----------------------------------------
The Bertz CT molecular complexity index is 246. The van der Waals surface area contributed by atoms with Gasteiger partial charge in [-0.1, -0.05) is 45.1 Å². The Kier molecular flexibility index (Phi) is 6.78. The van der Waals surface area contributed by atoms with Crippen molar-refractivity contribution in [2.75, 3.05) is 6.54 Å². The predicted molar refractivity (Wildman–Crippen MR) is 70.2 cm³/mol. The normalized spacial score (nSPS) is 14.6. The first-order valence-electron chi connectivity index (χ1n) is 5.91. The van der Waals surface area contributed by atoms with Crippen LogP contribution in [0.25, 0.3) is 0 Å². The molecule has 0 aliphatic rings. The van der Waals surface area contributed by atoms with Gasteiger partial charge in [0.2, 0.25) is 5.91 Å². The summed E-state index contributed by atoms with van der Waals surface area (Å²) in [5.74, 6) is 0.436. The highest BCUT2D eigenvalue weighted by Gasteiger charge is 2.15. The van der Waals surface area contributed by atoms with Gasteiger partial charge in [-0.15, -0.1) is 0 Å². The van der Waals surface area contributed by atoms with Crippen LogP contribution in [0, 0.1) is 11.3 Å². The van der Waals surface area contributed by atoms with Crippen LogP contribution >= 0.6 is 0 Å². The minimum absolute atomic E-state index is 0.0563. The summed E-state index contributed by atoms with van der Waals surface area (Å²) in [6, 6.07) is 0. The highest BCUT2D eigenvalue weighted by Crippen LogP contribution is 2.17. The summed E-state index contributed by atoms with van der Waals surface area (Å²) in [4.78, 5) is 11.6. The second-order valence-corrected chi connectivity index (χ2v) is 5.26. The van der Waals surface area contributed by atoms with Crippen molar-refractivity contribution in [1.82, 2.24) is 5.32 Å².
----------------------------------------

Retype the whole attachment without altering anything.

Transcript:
The Bertz CT molecular complexity index is 246. The van der Waals surface area contributed by atoms with Gasteiger partial charge in [-0.1, -0.05) is 45.1 Å². The Kier molecular flexibility index (Phi) is 6.78. The van der Waals surface area contributed by atoms with Crippen molar-refractivity contribution in [2.75, 3.05) is 6.54 Å². The predicted molar refractivity (Wildman–Crippen MR) is 70.2 cm³/mol. The normalized spacial score (nSPS) is 14.6. The first-order valence-electron chi connectivity index (χ1n) is 5.91. The van der Waals surface area contributed by atoms with Crippen LogP contribution in [0.25, 0.3) is 0 Å². The molecule has 0 aliphatic rings. The van der Waals surface area contributed by atoms with Gasteiger partial charge in [0.2, 0.25) is 5.91 Å². The summed E-state index contributed by atoms with van der Waals surface area (Å²) in [5.74, 6) is 0.436. The highest BCUT2D eigenvalue weighted by Gasteiger charge is 2.15. The van der Waals surface area contributed by atoms with Gasteiger partial charge in [-0.15, -0.1) is 0 Å². The van der Waals surface area contributed by atoms with Crippen LogP contribution in [0, 0.1) is 11.3 Å². The van der Waals surface area contributed by atoms with Crippen LogP contribution >= 0.6 is 0 Å². The minimum absolute atomic E-state index is 0.0563. The summed E-state index contributed by atoms with van der Waals surface area (Å²) in [6, 6.07) is 0. The highest BCUT2D eigenvalue weighted by Crippen LogP contribution is 2.17. The summed E-state index contributed by atoms with van der Waals surface area (Å²) in [4.78, 5) is 11.6. The second-order valence-corrected chi connectivity index (χ2v) is 5.26. The van der Waals surface area contributed by atoms with Crippen molar-refractivity contribution in [1.82, 2.24) is 5.32 Å².